“I imagined it would be quite easy for me and in fact, it turned out to be monstrously hard. I hated every second of it, regretted that I had agreed to it, and after reading one or two stories each day, found myself exhausted. The discovery I made was that any number of stories are really meant to work, and only work, in the mind’s ear and hearing them out loud diminishes their effectiveness. Some of course hold up amusingly but it’s no fun hearing a story that’s really meant to be read, which brings me to your next question and that is that there is no substitute for reading and there never will be. Hearing something aloud is its own experience but it’s hard to beat sitting in bed or in a comfortable chair turning the pages of a book, putting it down, and eagerly awaiting the chance to get back to it.”—
“I’m convinced that we have to create alternatives if we as small publishers are going to thrive, not just scrape along. The new paradigm is about building audience, not just pumping out product. Creating fans by telling compelling graphic stories. The new paradigm is also about patience. The hare has had his day, it’s time for the tortoise to take his turn. I’d rather have three works I’m proud of, than publish a hundred mediocre comics a month.”—Arctos Comics - We’re not in comic shops… here’s why.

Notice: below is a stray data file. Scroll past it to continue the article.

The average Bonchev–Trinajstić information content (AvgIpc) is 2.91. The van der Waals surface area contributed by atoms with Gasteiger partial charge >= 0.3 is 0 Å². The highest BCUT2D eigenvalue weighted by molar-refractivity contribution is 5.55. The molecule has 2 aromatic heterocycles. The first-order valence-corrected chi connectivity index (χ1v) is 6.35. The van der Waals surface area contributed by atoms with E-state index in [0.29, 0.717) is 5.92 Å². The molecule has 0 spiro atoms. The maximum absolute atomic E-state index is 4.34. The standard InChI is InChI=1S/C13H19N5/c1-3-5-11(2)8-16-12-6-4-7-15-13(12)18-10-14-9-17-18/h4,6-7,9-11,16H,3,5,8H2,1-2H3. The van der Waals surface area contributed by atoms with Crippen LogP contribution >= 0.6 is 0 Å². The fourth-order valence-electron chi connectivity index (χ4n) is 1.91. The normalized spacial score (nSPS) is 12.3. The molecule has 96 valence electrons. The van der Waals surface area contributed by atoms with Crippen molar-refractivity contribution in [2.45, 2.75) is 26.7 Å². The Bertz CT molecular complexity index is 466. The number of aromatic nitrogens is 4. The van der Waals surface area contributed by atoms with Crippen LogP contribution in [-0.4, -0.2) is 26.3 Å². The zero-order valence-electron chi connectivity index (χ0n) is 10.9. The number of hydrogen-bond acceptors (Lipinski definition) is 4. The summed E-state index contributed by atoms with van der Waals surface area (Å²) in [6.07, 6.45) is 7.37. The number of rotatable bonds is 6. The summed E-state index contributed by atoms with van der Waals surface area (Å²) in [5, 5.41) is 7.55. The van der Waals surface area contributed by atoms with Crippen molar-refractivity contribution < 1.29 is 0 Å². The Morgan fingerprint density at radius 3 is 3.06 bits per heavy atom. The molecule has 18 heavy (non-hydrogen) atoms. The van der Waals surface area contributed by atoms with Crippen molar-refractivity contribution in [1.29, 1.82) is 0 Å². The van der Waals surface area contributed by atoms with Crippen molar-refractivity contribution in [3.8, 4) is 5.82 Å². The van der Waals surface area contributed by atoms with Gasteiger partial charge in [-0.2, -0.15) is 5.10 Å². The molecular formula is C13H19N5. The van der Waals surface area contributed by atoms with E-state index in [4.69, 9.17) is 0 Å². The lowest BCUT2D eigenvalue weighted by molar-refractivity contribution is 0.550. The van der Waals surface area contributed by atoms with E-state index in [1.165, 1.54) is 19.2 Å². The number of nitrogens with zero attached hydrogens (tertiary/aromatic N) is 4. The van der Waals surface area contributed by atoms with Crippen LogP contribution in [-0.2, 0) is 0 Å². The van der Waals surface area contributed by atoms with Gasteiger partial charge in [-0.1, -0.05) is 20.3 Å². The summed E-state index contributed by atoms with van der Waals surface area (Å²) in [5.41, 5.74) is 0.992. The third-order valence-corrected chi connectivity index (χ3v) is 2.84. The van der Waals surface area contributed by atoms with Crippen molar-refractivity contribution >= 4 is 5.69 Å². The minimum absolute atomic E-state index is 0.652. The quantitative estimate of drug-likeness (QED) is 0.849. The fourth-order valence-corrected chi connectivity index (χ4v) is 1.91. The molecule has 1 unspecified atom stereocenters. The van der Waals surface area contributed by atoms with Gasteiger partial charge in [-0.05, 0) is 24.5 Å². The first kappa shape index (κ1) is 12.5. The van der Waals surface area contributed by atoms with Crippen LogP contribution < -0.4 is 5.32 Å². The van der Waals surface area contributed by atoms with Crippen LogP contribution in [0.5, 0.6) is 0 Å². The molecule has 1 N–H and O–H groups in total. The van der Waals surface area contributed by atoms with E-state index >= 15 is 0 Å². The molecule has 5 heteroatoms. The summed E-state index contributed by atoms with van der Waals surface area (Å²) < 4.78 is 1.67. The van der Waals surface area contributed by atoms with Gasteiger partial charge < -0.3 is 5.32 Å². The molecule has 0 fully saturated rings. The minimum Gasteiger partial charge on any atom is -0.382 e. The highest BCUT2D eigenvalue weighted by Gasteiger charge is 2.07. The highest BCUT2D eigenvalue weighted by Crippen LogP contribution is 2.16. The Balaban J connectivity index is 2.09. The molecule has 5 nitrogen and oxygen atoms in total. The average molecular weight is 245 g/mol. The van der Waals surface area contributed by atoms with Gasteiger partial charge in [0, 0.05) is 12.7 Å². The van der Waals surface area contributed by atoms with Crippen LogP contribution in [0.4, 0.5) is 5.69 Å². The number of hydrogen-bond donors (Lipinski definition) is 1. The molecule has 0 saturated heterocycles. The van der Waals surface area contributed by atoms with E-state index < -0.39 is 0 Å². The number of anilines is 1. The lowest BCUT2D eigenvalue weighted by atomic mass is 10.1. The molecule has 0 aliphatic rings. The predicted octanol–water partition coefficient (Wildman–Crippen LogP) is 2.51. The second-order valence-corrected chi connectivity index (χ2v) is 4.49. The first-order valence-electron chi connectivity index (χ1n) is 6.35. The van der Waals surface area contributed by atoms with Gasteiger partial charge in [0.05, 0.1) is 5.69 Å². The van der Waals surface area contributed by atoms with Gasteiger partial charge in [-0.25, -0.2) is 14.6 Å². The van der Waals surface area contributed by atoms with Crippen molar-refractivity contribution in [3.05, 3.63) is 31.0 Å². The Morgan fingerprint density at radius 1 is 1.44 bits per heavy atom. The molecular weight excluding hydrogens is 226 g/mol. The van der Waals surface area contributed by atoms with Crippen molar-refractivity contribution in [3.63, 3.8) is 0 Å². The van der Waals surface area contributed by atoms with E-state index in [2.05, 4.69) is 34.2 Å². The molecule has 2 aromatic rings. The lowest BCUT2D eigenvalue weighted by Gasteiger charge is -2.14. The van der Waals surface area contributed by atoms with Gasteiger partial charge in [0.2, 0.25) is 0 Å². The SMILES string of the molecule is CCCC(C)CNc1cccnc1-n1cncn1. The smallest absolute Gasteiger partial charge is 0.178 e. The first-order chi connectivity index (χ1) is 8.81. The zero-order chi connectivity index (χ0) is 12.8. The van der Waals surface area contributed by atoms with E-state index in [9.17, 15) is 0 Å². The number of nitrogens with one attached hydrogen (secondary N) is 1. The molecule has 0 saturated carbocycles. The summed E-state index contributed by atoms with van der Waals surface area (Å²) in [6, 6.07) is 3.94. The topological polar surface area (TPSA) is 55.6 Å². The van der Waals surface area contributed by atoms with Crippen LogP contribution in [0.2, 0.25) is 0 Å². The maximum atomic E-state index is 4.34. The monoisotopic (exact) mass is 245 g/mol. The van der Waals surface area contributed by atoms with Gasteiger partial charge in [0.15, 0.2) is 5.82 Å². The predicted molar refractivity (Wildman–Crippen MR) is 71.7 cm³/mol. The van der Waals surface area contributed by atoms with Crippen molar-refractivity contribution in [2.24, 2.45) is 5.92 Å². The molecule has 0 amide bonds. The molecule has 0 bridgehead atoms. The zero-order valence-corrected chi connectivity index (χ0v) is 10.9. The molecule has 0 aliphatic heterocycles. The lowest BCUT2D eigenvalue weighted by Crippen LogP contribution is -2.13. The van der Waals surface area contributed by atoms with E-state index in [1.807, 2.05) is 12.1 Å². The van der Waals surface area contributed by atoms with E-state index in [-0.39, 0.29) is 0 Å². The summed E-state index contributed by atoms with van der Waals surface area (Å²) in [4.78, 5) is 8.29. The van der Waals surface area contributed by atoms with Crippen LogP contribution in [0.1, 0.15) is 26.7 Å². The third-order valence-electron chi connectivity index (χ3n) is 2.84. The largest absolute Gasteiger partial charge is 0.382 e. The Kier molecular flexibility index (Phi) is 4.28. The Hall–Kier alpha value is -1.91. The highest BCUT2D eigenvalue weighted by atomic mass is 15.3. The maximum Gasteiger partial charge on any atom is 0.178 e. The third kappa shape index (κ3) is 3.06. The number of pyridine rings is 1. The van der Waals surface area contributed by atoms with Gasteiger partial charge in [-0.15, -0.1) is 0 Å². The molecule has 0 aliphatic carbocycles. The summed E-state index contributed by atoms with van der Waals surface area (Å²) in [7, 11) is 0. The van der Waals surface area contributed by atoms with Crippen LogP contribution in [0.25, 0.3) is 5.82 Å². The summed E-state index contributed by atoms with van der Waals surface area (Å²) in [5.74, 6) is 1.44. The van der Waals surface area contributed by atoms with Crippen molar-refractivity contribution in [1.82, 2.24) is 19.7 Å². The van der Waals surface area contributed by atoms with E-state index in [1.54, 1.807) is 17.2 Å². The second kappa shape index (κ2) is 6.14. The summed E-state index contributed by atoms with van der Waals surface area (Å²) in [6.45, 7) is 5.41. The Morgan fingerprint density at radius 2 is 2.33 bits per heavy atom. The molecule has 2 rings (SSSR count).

It’s what one researcher calls the “I Know I’m Right” syndrome:
Facts don’t necessarily have the power to change our minds. In fact, quite the opposite. In a series of studies in 2005 and 2006, researchers at the University of Michigan found that when misinformed people, particularly political partisans, were exposed to corrected facts in news stories, they rarely changed their minds. In fact, they often became even more strongly set in their beliefs. Facts, they found, were not curing misinformation. Like an underpowered antibiotic, facts could actually make misinformation even stronger.
In another study:
More than 1,000 Illinois residents were asked questions about welfare — the percentage of the federal budget spent on welfare, the number of people enrolled in the program, the percentage of enrollees who are black, and the average payout. More than half indicated that they were confident that their answers were correct — but in fact only 3 percent of the people got more than half of the questions right. Perhaps more disturbingly, the ones who were the most confident they were right were by and large the ones who knew the least about the topic. (Most of these participants expressed views that suggested a strong antiwelfare bias.)
Studies by other researchers have observed similar phenomena when addressing education, health care reform, immigration, affirmative action, gun control, and other issues that tend to attract strong partisan opinion.